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The influence of light on the skin barrier
Department of Dermatology, Medical University of Warsaw, Warszawa, Poland
The outermost layer of the skin, the stratum corneum, primarily mediates permeability barrier function. The formation of corneocytes is considered to be result of finely regulated differentiation process. During terminal differentiation process structural change of the keratinocyte is associated with the sequential formation of differentiation marker protein: keratin 5 and 14 present in stratum basale, keratin 1 and 10 in the stratum spinosum and late differentiation marker proteins: filaggrin, loricrin and involucrin in the granular layer. Granular layer is composed of secretory cells producing polar lipids and lipid converting enzymes. Polar lipids are packed into lamellar bodies and secreted into the intercellular space to be converted by enzymes to form non polar lipid structures. The stratum corneum lipid matrix constitutes of ceramides, fatty acids and cholesterol. Small amount of cholesterol esters and cholesterol sulfates are also present in the stratum corneum and both play a critical role in proper structural organization of the lipids, low pH, lipids crystallization, desquamation process and therefore, in normal barrier function .
Solar ultraviolet radiation (UV) is a major environmental factor that dramatically alters the homeostasis of the skin by affecting the survival, proliferation and differentiation of various cutaneous cell types. The horny layer of the epidermis reflecting and/or absorbing about 90% of UVB and 50% of UVA radiation. However, the rest of UV radiation can penetrate into the deeper layers of the epidermis induces DNA damage and apoptosis in epidermal cells, including those in the germinative basal layer. The epidermis contains several major solar UV radiation absorbing endogenous chromophores including DNA, urocanic acid, lipids, melanins and their precursors and metabolites. Melanin plays an important role in protecting the skin against UV radiation and levels of melanin correlate inversely with amounts of DNA damage induced by UV radiation. Epidermal melanocytes synthesize two main types of melanin: eumelanin and pheomelanin. Melanin, particularly eumelanin, represents the major photoprotective mechanism in the skin. Melanin limits the extent of UV penetration through the epidermal layers, and scavenges reactive oxygen radicals that may lead to oxidative DNA damage . Skin pigmentation is accomplished by production of melanin in specialized membrane-bound organelles termed melanosomes and by transfer of these organelles from melanocytes to surrounding keratinocytes.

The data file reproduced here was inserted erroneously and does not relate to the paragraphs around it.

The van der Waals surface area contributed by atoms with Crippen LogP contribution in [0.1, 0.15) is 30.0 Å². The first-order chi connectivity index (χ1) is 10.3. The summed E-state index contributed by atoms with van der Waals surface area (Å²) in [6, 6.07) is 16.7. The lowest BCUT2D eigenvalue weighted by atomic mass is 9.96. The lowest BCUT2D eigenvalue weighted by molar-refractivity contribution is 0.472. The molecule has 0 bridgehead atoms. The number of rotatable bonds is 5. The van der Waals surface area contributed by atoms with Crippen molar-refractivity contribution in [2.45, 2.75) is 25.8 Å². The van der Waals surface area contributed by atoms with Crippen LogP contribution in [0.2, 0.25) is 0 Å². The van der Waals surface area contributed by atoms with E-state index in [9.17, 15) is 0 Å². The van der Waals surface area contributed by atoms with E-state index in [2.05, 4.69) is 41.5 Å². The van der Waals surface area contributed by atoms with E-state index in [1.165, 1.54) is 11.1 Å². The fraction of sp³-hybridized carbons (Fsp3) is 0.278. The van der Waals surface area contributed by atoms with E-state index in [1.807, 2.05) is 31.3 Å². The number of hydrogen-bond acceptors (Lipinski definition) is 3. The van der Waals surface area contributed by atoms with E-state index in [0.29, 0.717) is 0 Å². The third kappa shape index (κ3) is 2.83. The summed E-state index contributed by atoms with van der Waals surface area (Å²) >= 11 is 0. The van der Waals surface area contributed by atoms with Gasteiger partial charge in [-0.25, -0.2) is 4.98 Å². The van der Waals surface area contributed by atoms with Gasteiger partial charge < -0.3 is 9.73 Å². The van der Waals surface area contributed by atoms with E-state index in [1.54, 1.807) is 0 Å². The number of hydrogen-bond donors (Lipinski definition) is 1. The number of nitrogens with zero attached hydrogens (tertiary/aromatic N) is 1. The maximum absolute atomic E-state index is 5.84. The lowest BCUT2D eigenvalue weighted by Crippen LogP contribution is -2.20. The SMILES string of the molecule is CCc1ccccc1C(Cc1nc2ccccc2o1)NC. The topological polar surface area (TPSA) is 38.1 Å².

Urocanic acid (UCA), present in the upper layer of epidermis, is a metabolite of filaggrin. UCA is a major UV-absorbing chromophore in the upper epidermis and has been suggested to act as one of the initiators of UV-induced immunosuppression. Especially, cis-UCA, the isomer from UCA that is formed upon UV exposure, has been shown to impair some cellular immune responses . UV radiation induces pyrimidine dimers in DNA, which are recognized and repaired by a number of unique cellular surveillance systems. The most direct biochemical mechanism responding to this kind of genotoxicity involves direct photoreversal by the enzyme endonuclease. UV-light induces DNA damage in human epidermal keratinocyte triggering p53 activation, and subsequent apoptosis involving distinct cell layers which reduced the carcinogenic effects of sunlight .
© Cezary Kowalewski (text) and Radoslaw Spiewak (source code).
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Document created: 31 August 2009, last updated: 8 September 2009.